the signal of the volleys uncertain, and as the SEVENTEENTH Wisconsin had started on what Lieutenant-Colonel McMahon deemed correct time, I deemed it my duty so support him, and ordering my command forward, we charged across the first ravine, over an almost impassable abaits of felled timber, exposed to a direct and concentrate fire of musketry and a murderous enfilading fire from the enemy's batteries of the redan on our right front, and the heavy works on the Jackson road on our left. Being unsupported, I deemed it rashness to proceed faster but held my position with colors planted within 100 yards of the enemy's line.
Informing the general of my position, I received the following dispatch:
HDQRS. SECOND BRIGADE, Sixth DIVISION, SEVENTEENTH ARMY CORPS,
May 19, 1863.
COLONEL: You have done well, nobly. I desire that you hold your position. Do not expose your men or waste ammunition. I occupy the rear of the ridge back of you. Will move forward as soon as we can be supported on the right and left. I expect to hear from General McPherson.
T. E. G. RANSOM,
I accordingly held my position until ordered to fall back, wich I did in good order at 4 a. m. May 20.
My loss was, killed, 7 wounded, 54. TOTAL CASUALTIES, 61-65 PERCENT OF ALL ENGAGED. May 22, in accordance with orders from Brigadier-General Ransom, I formed my command at 9 a. m. moving by the right flank, in company with the balance of the brigade, through a network of ravines until within 100 yards of the enemy's works, where, under the partial cover of a ridge, I formed column by DIVISION closed in mall.
This position was obtained without loss at 11 a. m. . The Eleventh Illinois was similarly formed on ly left, the Fourteenth Wisconsin on my right, and the Seventy-SECOND Illinois till farther to the right, with the SEVENTEENTH Wisconsin held in reserve. The brigade remained in nearly this position, awaiting support on the right and left, until 2,15 p. m., meantime the enemy had massed under cover of their breastworks in our front, and within short convergent range of a force superior to the assaulting column.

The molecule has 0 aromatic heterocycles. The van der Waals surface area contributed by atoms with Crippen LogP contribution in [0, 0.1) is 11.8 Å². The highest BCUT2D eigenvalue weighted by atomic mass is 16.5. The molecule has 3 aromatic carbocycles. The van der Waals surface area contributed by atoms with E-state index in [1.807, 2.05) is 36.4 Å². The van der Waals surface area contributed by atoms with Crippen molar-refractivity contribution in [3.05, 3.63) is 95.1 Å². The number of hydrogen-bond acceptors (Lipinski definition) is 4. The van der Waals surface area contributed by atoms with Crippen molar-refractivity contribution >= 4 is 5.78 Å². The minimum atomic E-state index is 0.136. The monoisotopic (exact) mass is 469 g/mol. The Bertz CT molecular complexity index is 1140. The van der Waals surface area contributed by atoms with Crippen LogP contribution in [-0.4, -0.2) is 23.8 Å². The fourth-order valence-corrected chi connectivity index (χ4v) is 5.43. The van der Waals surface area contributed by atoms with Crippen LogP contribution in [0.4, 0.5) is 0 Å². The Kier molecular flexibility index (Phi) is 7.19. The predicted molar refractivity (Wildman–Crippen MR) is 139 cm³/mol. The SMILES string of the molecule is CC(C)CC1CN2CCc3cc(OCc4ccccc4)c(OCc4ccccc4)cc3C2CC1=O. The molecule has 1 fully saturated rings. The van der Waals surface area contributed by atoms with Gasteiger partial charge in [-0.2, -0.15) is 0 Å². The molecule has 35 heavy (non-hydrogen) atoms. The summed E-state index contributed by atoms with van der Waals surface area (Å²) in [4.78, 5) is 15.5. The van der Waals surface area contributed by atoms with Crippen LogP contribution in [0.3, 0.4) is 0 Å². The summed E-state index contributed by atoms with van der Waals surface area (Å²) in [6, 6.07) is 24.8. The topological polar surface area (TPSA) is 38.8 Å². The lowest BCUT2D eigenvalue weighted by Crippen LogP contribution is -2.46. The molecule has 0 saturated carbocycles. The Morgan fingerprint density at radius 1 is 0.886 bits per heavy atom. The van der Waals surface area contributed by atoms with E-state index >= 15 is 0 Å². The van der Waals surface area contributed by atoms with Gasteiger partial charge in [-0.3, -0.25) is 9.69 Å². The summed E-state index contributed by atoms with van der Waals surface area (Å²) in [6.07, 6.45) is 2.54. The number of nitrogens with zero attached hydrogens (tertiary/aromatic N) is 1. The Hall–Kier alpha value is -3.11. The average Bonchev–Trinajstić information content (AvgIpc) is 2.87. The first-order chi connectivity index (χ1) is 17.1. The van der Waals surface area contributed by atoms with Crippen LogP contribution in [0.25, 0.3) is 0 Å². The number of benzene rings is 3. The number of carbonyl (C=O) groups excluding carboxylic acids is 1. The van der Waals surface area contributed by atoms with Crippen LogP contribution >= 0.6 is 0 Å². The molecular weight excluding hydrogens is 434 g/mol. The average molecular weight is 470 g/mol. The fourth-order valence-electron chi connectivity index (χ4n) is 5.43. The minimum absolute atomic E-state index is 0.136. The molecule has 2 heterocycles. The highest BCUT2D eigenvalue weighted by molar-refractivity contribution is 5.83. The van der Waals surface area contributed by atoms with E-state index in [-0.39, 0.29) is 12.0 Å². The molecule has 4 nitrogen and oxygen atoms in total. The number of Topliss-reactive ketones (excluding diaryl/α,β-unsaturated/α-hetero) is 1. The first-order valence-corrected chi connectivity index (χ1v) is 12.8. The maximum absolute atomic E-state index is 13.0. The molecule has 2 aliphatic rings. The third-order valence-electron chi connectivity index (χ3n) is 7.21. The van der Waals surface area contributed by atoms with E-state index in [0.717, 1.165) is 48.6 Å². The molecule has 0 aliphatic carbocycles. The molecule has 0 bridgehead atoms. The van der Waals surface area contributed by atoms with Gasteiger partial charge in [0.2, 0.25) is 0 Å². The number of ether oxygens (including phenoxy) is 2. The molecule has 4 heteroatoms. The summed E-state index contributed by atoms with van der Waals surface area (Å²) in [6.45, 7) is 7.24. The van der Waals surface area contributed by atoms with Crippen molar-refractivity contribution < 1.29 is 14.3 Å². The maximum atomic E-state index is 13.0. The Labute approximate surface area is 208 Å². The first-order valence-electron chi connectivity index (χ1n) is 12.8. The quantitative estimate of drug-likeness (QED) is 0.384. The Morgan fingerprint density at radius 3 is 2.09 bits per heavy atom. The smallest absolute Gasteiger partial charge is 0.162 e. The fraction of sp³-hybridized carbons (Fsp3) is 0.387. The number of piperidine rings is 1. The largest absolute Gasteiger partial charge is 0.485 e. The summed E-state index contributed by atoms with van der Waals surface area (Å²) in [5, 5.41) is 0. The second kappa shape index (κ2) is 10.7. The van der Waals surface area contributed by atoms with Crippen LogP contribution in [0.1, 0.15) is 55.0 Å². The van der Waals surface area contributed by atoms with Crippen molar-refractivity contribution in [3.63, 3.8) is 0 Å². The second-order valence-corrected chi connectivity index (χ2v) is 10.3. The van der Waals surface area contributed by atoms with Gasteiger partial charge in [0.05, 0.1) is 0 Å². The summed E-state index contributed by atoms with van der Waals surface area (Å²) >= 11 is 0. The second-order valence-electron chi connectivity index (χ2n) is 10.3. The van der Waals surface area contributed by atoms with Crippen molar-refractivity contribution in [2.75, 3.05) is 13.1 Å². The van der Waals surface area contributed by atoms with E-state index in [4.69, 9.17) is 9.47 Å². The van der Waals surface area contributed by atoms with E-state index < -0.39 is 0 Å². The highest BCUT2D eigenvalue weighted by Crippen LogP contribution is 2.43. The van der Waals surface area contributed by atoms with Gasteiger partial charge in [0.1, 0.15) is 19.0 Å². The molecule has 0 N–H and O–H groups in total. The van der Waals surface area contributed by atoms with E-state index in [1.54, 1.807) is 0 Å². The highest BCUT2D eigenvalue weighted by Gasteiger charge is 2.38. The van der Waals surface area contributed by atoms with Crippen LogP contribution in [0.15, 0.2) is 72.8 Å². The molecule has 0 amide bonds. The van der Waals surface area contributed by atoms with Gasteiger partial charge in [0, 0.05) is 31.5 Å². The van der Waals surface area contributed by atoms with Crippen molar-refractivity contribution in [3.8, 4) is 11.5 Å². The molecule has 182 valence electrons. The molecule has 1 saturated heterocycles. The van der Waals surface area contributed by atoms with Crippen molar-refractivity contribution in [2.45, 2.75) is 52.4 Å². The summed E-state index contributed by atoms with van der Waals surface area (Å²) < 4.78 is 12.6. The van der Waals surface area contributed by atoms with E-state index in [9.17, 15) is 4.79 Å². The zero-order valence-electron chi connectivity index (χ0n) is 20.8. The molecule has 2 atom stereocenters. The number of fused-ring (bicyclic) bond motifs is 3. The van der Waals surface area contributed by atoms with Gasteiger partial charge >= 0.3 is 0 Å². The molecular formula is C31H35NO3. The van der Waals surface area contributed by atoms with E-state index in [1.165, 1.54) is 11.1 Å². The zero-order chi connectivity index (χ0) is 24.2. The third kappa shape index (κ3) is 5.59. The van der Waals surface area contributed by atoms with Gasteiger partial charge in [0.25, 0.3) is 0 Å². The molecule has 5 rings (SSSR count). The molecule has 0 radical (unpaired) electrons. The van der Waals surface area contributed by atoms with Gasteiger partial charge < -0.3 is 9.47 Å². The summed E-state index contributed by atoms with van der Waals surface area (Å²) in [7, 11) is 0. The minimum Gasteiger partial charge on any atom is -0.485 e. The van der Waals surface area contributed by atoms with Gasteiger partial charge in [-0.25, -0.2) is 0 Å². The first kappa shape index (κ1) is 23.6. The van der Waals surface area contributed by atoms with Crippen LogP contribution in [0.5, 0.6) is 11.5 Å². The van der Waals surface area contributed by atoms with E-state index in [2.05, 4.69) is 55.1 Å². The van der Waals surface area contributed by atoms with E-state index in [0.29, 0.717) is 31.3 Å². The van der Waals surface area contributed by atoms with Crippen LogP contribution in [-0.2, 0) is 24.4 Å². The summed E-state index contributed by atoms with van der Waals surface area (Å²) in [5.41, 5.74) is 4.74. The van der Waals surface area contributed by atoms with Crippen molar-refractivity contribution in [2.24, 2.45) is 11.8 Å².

At 2. 15 p. m. the order was given "SECOND Brigade forward. " My command simultaneously advanced to the crest of the ridge, when the ever exposed. In vain did those brave men rally to charge; to advance was but to meet certain death. All who made the effort, save two, three, four, and even five did the work, until, out of 367 officers and men in the column, upward of 100 men were rendered hors de combat.
Colonel Humphrey was so far in advance of his regiment as to be unable to return or render his command any assistance. Major William Avery was severely wounded, captain Cornwell, company K, and Manter, company C, were killed; Captain Cook, company D, mortally wounded, since died.
June 12. -Lieutenant Sponable, company A; Lieutenant Pierce, company I, and Lieutenant Smith, company C. Wounded; being 36 percent of the commissioned officers and 28 percent of the enlisted men disabled. I cannot speak too highly in commendation of the conduct of